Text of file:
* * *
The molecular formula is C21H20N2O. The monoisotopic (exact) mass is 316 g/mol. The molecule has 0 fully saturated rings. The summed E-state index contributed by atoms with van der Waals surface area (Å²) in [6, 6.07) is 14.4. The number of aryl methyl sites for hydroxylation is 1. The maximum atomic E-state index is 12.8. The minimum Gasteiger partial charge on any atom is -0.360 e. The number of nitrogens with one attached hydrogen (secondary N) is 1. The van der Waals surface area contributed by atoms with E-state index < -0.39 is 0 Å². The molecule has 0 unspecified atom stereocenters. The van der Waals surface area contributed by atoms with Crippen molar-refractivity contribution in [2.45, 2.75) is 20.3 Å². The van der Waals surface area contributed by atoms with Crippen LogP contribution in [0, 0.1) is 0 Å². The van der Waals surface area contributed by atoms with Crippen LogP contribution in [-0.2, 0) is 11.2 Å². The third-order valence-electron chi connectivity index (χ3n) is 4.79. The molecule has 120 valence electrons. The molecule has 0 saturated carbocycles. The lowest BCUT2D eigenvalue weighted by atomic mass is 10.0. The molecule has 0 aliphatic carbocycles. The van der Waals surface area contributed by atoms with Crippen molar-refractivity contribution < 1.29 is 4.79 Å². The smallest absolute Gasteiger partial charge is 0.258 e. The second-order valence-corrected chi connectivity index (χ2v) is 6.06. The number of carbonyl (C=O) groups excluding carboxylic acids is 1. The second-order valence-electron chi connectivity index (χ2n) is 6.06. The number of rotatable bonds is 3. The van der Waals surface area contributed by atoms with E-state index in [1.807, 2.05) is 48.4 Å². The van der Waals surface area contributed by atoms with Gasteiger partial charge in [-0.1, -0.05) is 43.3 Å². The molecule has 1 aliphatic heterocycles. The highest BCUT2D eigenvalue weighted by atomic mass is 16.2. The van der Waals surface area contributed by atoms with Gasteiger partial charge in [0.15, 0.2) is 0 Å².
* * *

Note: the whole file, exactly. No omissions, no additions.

The molecular formula is C21H20N2O. The monoisotopic (exact) mass is 316 g/mol. The molecule has 0 fully saturated rings. The summed E-state index contributed by atoms with van der Waals surface area (Å²) in [6, 6.07) is 14.4. The number of aryl methyl sites for hydroxylation is 1. The maximum atomic E-state index is 12.8. The minimum Gasteiger partial charge on any atom is -0.360 e. The number of nitrogens with one attached hydrogen (secondary N) is 1. The van der Waals surface area contributed by atoms with E-state index < -0.39 is 0 Å². The molecule has 0 unspecified atom stereocenters. The van der Waals surface area contributed by atoms with Crippen molar-refractivity contribution in [2.45, 2.75) is 20.3 Å². The van der Waals surface area contributed by atoms with Crippen LogP contribution in [0, 0.1) is 0 Å². The van der Waals surface area contributed by atoms with Crippen LogP contribution in [-0.2, 0) is 11.2 Å². The third-order valence-electron chi connectivity index (χ3n) is 4.79. The molecule has 120 valence electrons. The molecule has 0 saturated carbocycles. The lowest BCUT2D eigenvalue weighted by atomic mass is 10.0. The molecule has 0 aliphatic carbocycles. The van der Waals surface area contributed by atoms with Crippen molar-refractivity contribution < 1.29 is 4.79 Å². The smallest absolute Gasteiger partial charge is 0.258 e. The second-order valence-corrected chi connectivity index (χ2v) is 6.06. The number of carbonyl (C=O) groups excluding carboxylic acids is 1. The second-order valence-electron chi connectivity index (χ2n) is 6.06. The number of rotatable bonds is 3. The van der Waals surface area contributed by atoms with E-state index in [1.807, 2.05) is 48.4 Å². The van der Waals surface area contributed by atoms with Gasteiger partial charge in [-0.1, -0.05) is 43.3 Å². The molecule has 1 aliphatic heterocycles. The highest BCUT2D eigenvalue weighted by atomic mass is 16.2. The van der Waals surface area contributed by atoms with Gasteiger partial charge in [0.15, 0.2) is 0 Å².